XP_034310988.1Myosin Heavy Chain, Striated MuscleQACID5PreAIP0.534
A9XE49Interleukin 17-like protein (CgIL-17)QEGCTCVR8PreAIP0.521
P0DUE1Stimulator of interferon genes protein (TIR-STING) (Probable NAD(+) hydrolase) (EC
AntimicrobialXP_011429256.1Paramyosin Isoform X2EEESESASN9CAMP-SVM1
XP_011429256.1Paramyosin Isoform X2EEASGM6CAMP-SVM1
XP_011429256.1Paramyosin Isoform X2ETAANM6CAMP-SVM1
XP_011417566.1Myosin Regulatory Light Chain B, Smooth Adductor Muscle Isoform X1 DKDGK5CAMP-SVM1
Q95WY0Tropomyosin (Allergen Cra g 1.03) (allergen Cra g 1) (Fragment)SVVANNIK8DBAASPv3.0-
Anti-cancerA9XE49Interleukin 17-like protein (CgIL-17)CSGCVP6ACPred0.947
Q20A06Hemocyte defensin Cg-Defh1 (Fragment)CQSIGCR7ACPred0.935
Q4GWV4Defensin Cg-Defm (Cg-Def) (Mantle defensin)CTCTDCNGK9ACPred0.985
Table 4. PepSite2 analysis using ACE1 (PDB: 1O86) as the target protein.
Table 4. PepSite2 analysis using ACE1 (PDB: 1O86) as the target protein.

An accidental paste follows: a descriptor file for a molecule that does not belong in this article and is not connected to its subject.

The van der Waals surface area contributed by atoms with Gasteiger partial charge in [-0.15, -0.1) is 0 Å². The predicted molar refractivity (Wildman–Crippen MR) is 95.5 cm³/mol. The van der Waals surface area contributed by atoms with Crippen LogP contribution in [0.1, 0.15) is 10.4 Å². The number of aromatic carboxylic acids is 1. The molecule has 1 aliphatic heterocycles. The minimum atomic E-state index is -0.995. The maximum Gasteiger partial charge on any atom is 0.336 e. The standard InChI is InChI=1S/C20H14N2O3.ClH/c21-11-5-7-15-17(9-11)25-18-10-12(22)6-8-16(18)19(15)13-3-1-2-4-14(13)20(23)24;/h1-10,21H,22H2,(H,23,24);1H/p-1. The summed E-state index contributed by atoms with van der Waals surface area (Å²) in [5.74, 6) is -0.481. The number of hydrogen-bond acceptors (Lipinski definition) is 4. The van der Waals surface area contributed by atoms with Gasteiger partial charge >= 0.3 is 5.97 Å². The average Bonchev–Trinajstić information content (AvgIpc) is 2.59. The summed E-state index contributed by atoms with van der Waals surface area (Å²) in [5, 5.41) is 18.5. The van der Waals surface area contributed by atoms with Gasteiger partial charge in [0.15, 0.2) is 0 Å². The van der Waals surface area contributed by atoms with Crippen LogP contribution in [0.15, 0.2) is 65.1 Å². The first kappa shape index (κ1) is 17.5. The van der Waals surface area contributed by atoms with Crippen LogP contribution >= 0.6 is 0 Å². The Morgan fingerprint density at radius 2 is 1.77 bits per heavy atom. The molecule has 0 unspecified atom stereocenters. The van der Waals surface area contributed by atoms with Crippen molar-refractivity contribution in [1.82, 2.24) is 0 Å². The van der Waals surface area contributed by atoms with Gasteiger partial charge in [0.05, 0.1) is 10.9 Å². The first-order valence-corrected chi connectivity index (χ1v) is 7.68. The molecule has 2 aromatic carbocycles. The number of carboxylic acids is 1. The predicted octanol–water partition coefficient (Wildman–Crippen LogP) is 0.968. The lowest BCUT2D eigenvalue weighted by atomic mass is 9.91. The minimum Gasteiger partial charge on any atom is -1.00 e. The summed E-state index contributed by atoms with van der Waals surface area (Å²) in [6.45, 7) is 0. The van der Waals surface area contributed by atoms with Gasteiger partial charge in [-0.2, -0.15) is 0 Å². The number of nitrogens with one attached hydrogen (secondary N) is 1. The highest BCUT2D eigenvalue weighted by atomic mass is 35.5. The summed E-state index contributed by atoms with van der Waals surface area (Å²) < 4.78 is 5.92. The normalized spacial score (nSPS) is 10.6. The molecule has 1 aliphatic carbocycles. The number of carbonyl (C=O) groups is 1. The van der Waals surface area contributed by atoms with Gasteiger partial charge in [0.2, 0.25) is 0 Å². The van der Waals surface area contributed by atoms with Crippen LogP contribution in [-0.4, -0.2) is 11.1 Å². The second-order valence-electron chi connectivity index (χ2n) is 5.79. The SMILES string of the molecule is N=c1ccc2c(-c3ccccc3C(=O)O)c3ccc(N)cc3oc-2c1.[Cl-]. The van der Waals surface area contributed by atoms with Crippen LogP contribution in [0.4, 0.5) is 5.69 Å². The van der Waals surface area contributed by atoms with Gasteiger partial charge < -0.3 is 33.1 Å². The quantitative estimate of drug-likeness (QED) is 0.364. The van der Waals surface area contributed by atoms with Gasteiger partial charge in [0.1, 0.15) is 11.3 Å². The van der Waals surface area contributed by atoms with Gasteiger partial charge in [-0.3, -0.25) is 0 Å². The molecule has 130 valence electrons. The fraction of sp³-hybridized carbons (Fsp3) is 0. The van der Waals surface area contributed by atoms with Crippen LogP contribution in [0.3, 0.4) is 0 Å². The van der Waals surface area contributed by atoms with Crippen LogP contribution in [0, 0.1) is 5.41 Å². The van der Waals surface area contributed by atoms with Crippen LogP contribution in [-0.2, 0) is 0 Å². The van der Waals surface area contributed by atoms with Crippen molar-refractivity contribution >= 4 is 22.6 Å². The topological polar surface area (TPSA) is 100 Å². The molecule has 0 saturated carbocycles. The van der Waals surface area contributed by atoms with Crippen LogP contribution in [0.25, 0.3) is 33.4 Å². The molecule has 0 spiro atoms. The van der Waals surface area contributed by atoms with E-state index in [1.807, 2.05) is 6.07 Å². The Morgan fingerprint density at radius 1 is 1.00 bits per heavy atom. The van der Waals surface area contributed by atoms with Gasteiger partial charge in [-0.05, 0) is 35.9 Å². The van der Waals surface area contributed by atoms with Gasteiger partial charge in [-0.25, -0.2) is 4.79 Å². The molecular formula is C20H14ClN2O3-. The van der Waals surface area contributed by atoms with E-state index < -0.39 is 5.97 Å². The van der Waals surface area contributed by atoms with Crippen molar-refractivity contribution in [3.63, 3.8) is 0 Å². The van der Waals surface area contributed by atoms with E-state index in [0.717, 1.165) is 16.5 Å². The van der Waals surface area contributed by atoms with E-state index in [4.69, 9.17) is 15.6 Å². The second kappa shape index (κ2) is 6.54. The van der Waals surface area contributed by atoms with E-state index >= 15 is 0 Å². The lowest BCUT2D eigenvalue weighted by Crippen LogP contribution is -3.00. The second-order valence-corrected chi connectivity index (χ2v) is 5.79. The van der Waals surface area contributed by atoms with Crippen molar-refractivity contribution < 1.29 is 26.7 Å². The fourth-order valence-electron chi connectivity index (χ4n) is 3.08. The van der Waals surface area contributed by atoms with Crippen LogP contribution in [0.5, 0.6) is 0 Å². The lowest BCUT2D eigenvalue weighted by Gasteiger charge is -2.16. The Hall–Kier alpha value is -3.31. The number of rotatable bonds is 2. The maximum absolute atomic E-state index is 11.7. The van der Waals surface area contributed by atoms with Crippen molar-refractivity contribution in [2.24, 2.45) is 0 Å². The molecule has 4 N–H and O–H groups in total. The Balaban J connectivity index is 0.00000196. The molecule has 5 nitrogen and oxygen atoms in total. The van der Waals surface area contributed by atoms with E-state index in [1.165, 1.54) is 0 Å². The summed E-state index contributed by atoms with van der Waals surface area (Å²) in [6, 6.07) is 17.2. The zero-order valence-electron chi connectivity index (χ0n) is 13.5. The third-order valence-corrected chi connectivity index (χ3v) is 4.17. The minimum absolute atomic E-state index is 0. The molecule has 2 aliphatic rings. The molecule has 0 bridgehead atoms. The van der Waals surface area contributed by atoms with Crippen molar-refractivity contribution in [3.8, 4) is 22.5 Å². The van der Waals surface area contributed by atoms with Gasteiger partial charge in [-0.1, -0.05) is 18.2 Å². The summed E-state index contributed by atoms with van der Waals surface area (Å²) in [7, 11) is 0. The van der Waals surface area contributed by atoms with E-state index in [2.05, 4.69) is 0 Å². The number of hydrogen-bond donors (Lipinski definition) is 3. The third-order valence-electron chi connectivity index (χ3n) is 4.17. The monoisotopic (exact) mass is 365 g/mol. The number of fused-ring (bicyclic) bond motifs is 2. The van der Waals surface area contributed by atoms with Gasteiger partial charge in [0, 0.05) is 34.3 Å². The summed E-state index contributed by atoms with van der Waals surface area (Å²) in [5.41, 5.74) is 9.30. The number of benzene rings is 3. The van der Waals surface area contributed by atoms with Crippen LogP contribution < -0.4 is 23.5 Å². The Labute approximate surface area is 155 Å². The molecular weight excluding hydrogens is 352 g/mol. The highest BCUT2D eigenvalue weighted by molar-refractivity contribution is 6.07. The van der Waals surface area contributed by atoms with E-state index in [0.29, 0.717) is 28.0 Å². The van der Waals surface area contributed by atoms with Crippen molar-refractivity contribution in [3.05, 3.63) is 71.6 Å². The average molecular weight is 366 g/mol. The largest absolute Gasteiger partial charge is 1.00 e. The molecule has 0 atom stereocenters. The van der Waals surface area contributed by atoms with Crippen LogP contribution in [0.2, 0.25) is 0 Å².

Peptide SequenceAHTpin SVM ScoreRanking/Selection CriteriaPepSite2 p-ValuePotential Binding Sites of ACE ProteinPotential Binding Residues on Peptide
CEPVY1.44AHTpin SVM Score > 1, Rank #16.94 × 10−4H353, H383 *, H387 *, F409, H410, E411 *, A412, I413, G414, D415, F457, K511, H513, Y523, S526, F527, Q281, A354, E384, Y520, S355, Y146, F512, A356, Y146C1, E2, P3, V4, Y5
QQQIK1.44AHTpin SVM Score > 1, Rank #21.37 × 10−4Q281, H353, A354, H383 *Q1, Q2, Q3, I4, K5
EVSETTCPR1.43AHTpin SVM Score > 1, Rank #36.96 × 10−4Q281, H353, A354, S355, A356, H383 *, E384, H387 *, F391, E411 *, F457, K511, H513, Y520, H410, R522, W59, Y360E1, V2, S3, E4, T5, T6, C7, P8, R9
VAPEEHPVL1.37AHTpin SVM Score > 1, Rank #42.30 × 10−4Y146, W279, Q281, H353, H383 *, H387 *, H410, E411 *, A412, D415, F457, F460, K511, F512, H513, Y520, Y523, S526, F527, E384, A354, S355, A356, R522V1, A2, P3, E4, E5, H6, P7, V8, L9
PQSCR1.33AHTpin SVM Score > 1, Rank #55.62 × 10−5W279, Q281, H353, H383 *, E411 *, D415, F457, F460, K511, H513, Y520, Y523, S526, F527, A354, E384, H387 *, F409, H410, A412, I413, G414, Q530P1, Q2, S3, C4, R5